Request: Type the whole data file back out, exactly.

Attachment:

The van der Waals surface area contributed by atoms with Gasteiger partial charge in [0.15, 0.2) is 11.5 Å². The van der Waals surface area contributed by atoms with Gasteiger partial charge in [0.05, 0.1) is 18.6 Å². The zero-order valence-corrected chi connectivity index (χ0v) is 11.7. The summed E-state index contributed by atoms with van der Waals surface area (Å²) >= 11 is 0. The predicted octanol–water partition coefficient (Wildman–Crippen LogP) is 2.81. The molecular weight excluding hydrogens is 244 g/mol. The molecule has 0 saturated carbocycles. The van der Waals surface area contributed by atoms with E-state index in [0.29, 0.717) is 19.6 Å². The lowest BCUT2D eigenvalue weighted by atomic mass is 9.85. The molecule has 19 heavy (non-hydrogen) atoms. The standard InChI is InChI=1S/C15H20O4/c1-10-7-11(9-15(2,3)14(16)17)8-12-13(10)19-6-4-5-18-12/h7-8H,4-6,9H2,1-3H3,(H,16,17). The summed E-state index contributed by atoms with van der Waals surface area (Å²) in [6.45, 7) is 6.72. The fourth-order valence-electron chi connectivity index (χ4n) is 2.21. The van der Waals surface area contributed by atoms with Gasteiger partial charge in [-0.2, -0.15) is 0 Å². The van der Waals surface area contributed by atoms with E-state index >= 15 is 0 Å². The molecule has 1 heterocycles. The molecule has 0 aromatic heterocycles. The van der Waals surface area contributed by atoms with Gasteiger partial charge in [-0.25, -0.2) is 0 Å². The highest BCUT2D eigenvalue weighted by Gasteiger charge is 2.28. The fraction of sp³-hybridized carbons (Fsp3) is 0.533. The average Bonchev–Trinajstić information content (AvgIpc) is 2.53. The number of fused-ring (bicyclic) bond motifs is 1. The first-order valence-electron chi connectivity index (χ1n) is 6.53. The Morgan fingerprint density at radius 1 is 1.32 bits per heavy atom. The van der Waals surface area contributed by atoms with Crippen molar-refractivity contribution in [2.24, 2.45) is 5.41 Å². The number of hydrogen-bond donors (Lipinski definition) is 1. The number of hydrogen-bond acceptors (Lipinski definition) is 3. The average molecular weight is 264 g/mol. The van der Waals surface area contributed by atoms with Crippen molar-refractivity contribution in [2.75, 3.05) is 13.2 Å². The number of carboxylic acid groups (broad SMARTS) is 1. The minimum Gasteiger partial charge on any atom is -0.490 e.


The van der Waals surface area contributed by atoms with Gasteiger partial charge in [0.15, 0.2) is 11.5 Å². The van der Waals surface area contributed by atoms with Gasteiger partial charge in [0.05, 0.1) is 18.6 Å². The zero-order valence-corrected chi connectivity index (χ0v) is 11.7. The summed E-state index contributed by atoms with van der Waals surface area (Å²) >= 11 is 0. The predicted octanol–water partition coefficient (Wildman–Crippen LogP) is 2.81. The molecular weight excluding hydrogens is 244 g/mol. The molecule has 0 saturated carbocycles. The van der Waals surface area contributed by atoms with E-state index in [0.29, 0.717) is 19.6 Å². The lowest BCUT2D eigenvalue weighted by atomic mass is 9.85. The molecule has 19 heavy (non-hydrogen) atoms. The standard InChI is InChI=1S/C15H20O4/c1-10-7-11(9-15(2,3)14(16)17)8-12-13(10)19-6-4-5-18-12/h7-8H,4-6,9H2,1-3H3,(H,16,17). The summed E-state index contributed by atoms with van der Waals surface area (Å²) in [6.45, 7) is 6.72. The fourth-order valence-electron chi connectivity index (χ4n) is 2.21. The van der Waals surface area contributed by atoms with Gasteiger partial charge in [-0.2, -0.15) is 0 Å². The van der Waals surface area contributed by atoms with E-state index >= 15 is 0 Å². The molecule has 1 heterocycles. The molecule has 0 aromatic heterocycles. The van der Waals surface area contributed by atoms with Gasteiger partial charge in [-0.25, -0.2) is 0 Å². The highest BCUT2D eigenvalue weighted by Gasteiger charge is 2.28. The fraction of sp³-hybridized carbons (Fsp3) is 0.533. The average Bonchev–Trinajstić information content (AvgIpc) is 2.53. The number of fused-ring (bicyclic) bond motifs is 1. The first-order valence-electron chi connectivity index (χ1n) is 6.53. The Morgan fingerprint density at radius 1 is 1.32 bits per heavy atom. The van der Waals surface area contributed by atoms with Crippen molar-refractivity contribution in [2.24, 2.45) is 5.41 Å². The number of hydrogen-bond donors (Lipinski definition) is 1. The number of hydrogen-bond acceptors (Lipinski definition) is 3. The average molecular weight is 264 g/mol. The van der Waals surface area contributed by atoms with Crippen molar-refractivity contribution in [2.75, 3.05) is 13.2 Å². The number of carboxylic acid groups (broad SMARTS) is 1. The minimum Gasteiger partial charge on any atom is -0.490 e.